by Kelly Amis
Early in Davis Guggenheim’s education documentary “Waiting for Superman,” star Geoffrey Canada explains the title’s origin: as a child, Canada was devastated to learn that Superman didn’t exist, because who else would come save his troubled South Bronx neighborhood?
Today, Canada embodies a real-life version of the superhero he longed for, at least for several thousand families in New York City. Canada has embraced an entire community—100 blocks in Harlem—with a multifaceted effort to break the cycles of illiteracy, poverty and crime that have ravaged lives there for decades, including and especially by ensuring that every child receives a rigorous education. The results, so far, have been tremendous.
Success stories like this make me cry, but another story Canada relates in “Superman” made me laugh out loud (in a very quiet theater).
Once he became an adult, Canada explains, he decided to go study what was wrong with the public education system so he “could fix it.” After earning a master’s degree from Harvard, he figured this would take “two, maybe three years.” That was 35 years ago.
I didn’t laugh because this overreached; I laughed because I had thought the exact same thing when I first started working in education reform, in my case, about 20 years ago.
During my senior year in college, posters announcing a new program suddenly appeared everywhere on campus. Created by a twenty-two year-old named Wendy Kopp, Teach for America would send recent college grads into “under-resourced” American public schools to teach for two years, following the Peace Corps model. This struck me as the perfect way to give something back for the privileged educational opportunities I had enjoyed.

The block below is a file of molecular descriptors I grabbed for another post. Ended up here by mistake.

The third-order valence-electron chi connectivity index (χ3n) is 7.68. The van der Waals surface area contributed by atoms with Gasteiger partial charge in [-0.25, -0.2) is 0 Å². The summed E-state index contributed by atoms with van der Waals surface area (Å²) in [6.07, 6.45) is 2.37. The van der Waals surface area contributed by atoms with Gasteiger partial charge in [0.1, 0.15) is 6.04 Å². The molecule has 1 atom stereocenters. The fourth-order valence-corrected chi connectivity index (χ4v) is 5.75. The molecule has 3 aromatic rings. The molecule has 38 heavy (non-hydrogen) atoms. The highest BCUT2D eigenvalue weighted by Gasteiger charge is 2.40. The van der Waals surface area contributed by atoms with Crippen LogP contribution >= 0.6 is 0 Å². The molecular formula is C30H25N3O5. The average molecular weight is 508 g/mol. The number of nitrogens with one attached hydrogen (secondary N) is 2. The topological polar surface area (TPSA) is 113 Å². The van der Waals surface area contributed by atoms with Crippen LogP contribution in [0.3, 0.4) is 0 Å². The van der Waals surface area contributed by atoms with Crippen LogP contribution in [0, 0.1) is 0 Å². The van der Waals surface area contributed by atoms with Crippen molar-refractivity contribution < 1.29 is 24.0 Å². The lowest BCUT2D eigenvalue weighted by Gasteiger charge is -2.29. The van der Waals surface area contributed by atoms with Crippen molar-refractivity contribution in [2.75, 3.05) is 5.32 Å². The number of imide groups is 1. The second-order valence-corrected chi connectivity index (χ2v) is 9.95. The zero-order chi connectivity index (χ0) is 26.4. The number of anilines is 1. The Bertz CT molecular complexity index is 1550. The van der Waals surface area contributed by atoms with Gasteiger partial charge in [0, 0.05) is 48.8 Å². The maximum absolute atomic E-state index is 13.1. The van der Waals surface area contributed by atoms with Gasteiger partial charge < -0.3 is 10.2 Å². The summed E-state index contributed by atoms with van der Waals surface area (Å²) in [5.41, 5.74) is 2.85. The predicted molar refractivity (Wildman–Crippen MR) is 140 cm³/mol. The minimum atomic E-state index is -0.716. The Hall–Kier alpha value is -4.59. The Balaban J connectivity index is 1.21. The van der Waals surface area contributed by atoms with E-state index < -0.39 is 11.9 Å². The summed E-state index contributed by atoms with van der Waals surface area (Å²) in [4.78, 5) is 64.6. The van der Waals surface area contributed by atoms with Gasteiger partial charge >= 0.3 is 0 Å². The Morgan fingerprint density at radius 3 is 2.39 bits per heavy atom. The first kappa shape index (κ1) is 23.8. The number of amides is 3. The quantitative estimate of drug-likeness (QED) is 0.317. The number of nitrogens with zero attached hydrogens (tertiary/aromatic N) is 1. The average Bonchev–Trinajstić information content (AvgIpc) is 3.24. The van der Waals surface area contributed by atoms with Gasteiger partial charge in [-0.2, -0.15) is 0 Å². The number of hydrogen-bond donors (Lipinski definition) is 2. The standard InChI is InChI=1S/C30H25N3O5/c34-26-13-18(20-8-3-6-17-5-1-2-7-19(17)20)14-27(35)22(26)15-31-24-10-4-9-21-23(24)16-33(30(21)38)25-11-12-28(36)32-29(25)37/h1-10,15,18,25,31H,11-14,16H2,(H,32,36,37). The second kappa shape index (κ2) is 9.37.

After graduation and an intense, hot summer training with 499 other idealists, I received my placement: I would be teaching fourth and fifth grades—simultaneously—in South Central, Los Angeles. (Teaching two grades at one time is a ridiculous situation for any teacher, let alone a new one, but it happens in schools where the children’s needs are not the first priority.)
My placement school was typical for the area, serving all minority students (about 50/50 black and Hispanic) and rampant with unnecessary failure. Why this was so—the reasons why many if not most students there were failing academically—was so obvious that I figured the reality simply wasn’t being transmitted to the policymakers who could do something about it.
I put my original career plans on hold and went to earn a master’s in education policy—my choice was Stanford—assuming it would help me figure out how to effectively share what I had witnessed and, as Canada thought, fix it.
But a funny thing happened on my way to bringing commonsense to the situation; I started to encounter the many adults who don’t want the system to change and/or don’t believe it’s possible.
Sadly, this began at Stanford. Despite its relative prestige, Stanford’s School of Education was a disappointment (although, I guess it prepared me for future years of frustration…would that be the idealist’s take?). In an education economics class, we spent hours pondering a production function for an effective school, only to learn that the professor believes no such thing exists. Another professor warned us that since the radio and television hadn’t radically impacted K-12 education, neither would computer technology.